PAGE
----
Noble warriors: the military elite and Henry VIII’s expeditions of 1513 and 1544

Noble warriors: the military elite and Henry VIII’s expeditions of 1513 and 1544

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Noble warriors: the military elite and Henry VIII’s expeditions of 1513 and 1544

By Graham McLennan

MA Thesis, Australian National University, 1979

Abstract: This thesis is concerned with identifying and understanding the typical behaviour of the early Tudor nobility, particularly in relation to military activity. It is also an attempt to describe that behaviour without following the usual practice of categorising it as declining chivalry and the emergence of modern attitudes.

Instead, I suggest that insofar as there was a shared area of ideas and behaviour amongst the nobles, that behaviour was in large part an outcome of their position in society as a military elite. Because the nobles formed a military elite, the behaviour of individuals in both military and civilian life was, to a major degree, shaped by the expectation that their typical actions would be the same as those of the leaders of the army. Their peacetime behaviour was, therefore, often related to the position occupied in the army by nobles, and, at the same time, behavioural characteristics associated with the noble in his civilian life frequently intruded into war situations.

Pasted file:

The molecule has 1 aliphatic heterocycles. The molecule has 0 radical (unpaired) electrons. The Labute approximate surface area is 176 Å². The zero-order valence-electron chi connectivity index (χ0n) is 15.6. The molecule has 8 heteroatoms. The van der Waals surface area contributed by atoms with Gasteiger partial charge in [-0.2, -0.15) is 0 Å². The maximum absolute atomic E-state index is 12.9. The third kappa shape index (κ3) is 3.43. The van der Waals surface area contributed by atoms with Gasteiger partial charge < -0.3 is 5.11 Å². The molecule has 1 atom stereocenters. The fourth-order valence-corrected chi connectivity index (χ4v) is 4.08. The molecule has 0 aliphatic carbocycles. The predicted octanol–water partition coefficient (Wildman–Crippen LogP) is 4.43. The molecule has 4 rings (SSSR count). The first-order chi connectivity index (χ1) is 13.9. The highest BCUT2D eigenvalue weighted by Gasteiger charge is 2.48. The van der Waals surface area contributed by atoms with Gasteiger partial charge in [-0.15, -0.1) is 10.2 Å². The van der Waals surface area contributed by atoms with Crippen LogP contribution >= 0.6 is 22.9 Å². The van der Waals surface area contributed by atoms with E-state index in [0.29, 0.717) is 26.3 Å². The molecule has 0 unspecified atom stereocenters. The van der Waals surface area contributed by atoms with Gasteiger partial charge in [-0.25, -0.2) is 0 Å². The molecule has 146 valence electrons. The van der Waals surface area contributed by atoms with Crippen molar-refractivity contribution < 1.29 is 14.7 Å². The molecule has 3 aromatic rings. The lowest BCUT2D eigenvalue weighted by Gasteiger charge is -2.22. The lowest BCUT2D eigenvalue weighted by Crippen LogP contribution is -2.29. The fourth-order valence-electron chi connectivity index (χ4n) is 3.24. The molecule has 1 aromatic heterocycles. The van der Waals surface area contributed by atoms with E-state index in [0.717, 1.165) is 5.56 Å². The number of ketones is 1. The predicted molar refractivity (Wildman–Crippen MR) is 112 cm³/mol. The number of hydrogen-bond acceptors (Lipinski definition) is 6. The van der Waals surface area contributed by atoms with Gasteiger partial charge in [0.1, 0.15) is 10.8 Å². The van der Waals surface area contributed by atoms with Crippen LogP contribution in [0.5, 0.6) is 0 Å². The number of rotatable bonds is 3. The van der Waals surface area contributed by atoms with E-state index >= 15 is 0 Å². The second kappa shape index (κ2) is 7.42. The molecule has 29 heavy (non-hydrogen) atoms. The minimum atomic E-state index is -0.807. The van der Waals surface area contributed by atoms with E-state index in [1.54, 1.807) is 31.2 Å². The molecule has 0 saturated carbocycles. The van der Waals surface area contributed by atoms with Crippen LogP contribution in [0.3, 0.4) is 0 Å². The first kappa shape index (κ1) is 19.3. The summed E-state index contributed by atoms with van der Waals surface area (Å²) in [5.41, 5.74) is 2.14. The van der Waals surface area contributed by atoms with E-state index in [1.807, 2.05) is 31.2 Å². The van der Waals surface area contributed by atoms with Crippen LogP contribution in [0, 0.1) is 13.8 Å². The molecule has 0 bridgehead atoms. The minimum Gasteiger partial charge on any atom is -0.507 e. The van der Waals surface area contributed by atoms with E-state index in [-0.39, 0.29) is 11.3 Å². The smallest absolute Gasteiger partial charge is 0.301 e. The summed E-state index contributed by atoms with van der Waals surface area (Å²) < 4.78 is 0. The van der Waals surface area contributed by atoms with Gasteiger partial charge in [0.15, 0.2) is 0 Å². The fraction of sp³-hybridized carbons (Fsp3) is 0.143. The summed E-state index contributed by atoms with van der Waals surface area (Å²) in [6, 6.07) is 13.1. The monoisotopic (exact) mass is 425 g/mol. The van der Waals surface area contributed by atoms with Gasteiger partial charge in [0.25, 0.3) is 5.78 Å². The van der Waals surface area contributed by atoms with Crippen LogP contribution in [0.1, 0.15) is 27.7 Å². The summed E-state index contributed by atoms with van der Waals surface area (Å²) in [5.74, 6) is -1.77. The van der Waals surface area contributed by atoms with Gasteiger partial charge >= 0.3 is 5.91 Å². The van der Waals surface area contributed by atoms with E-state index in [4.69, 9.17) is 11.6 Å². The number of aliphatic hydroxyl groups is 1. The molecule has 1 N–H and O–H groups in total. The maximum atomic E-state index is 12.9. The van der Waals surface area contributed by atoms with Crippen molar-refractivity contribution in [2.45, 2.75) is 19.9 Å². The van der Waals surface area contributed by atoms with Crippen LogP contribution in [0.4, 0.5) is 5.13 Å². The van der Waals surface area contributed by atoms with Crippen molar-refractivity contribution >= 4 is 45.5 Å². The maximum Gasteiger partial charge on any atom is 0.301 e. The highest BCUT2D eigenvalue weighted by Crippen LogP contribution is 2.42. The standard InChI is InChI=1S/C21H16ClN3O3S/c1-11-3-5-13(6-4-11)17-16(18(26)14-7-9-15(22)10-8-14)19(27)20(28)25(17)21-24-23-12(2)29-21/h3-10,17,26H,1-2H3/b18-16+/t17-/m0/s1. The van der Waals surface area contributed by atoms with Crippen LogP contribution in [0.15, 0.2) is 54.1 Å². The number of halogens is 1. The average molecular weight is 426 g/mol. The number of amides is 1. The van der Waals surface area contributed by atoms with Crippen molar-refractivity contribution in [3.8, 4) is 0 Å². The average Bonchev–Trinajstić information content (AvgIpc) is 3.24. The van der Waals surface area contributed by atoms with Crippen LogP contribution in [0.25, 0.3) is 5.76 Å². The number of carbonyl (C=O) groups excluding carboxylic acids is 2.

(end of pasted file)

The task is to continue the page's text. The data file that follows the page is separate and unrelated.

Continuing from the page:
An outcome of the identity between the noble as a civilian and as a soldier was that the noble tended to regard the army as the proper sphere in which to display his select status, rather than seeing the army merely as an instrument of the nation or the government. Nobles were often concerned to be seen to be acting in a manner befitting their rank, even in times of great stress and danger. Because these typical activities associated with the noble might emphasise somewhat resource wasting actions, their presence helped make warfare seem even less efficient than it already was.

At the same time, there were numerous traditionally based types of behaviour associated with the military elite, which many writers have been content to label as chivalry. These were adopted by the nobles as aspects of the typical behaviour of their group. But it would be incorrect to claim that these characteristics alone made up the main influence on the ideas and actions of the early Tudor nobility.

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